The $350 Electric Commuter Bike
I've been testing the E-Zip 2008 Trailz bike by Currie Technologies. This electric bike is quite inexpensive -- other electric bikes range in price from $700 up to $3000 in the U.S. For half the price, this is a solid bike with good range and power. My bike arrived partly-assembled in a box. It took me about an hour to attach the seat, front wheel and pedals. The lead-acid battery took about 2 to 3 hours to come to full charge. The weight of this battery and the motor make the E-Zip a heavy bike.
Using the electric motor on this bike is simple -- once you've started pedaling, you can turn the throttle, and the motor kicks in, giving you an immediate boost. On hills this really makes a difference -- you can speed up most hills with ease.
I've found that the range of a fully-charged battery is about 10 miles -- that's if you make liberal use of the electric assist. If you just use it to go up hills, the charge will last for 20-25 miles. The battery detaches so that you can charge at a cafe or an office. You can also add a second battery for $120 from Currie Technologies, that will double your range (but also increase the bike's weight). Unfortunately, the bike's manual says that the lead-acid batteries are only good for one year.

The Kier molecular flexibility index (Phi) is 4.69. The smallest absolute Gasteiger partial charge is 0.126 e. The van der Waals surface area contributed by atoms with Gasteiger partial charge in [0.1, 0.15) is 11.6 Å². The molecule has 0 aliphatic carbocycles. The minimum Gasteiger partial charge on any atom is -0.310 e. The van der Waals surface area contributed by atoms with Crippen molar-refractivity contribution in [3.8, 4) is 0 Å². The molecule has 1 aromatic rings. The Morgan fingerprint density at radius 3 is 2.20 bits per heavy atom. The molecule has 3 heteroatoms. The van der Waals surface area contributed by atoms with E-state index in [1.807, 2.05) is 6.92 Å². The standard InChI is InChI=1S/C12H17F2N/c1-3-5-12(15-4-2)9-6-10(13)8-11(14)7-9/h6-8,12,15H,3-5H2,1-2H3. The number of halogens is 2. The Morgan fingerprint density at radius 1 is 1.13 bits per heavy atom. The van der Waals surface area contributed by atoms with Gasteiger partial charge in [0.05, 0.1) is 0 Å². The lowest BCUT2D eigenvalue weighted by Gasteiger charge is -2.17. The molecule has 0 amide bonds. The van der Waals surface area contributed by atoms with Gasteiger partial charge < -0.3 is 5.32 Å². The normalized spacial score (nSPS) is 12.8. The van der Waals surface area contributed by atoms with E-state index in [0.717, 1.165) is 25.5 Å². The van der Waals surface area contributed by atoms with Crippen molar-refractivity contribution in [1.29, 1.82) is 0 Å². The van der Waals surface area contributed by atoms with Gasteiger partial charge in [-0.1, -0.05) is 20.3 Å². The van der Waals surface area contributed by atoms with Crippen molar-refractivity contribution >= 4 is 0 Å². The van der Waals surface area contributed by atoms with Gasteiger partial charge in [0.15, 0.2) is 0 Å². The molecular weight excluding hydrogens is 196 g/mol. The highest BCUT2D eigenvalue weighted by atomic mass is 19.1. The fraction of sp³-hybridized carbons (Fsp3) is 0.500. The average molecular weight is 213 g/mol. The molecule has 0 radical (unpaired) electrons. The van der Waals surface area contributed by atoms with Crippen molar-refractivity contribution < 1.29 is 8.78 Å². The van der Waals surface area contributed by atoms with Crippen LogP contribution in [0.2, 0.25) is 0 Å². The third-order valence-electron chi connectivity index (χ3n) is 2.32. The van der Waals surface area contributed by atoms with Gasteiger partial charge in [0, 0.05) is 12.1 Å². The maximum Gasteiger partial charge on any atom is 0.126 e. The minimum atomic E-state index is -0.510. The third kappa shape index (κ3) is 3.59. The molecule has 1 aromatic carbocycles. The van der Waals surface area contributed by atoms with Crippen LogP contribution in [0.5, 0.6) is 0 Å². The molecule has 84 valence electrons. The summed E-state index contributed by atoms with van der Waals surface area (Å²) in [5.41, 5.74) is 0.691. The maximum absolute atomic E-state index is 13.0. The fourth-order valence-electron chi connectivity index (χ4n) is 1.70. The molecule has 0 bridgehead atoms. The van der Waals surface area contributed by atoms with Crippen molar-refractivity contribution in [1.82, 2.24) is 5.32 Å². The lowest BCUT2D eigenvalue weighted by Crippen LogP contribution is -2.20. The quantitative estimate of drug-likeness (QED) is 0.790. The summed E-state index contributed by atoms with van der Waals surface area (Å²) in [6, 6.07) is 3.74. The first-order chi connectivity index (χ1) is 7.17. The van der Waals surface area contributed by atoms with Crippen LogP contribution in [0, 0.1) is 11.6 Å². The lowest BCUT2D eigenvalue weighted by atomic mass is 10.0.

If you use this bike for a commute that is 20 miles or less, you could definitely arrive at the office without breaking a sweat. I was pleased by the power of the motor. It was easy to achieve speeds of 25 mph while pedaling lightly.
So while bike is heavy and lithium-ion batteries would be nice, it's certainly an inexpensive way to enter the world of electric biking.
The E-Zip Trailz is available from Walmart.Com for $348 (select "Electric Bikes"). It's only available online - but shipping is free if you pick it up from a local store.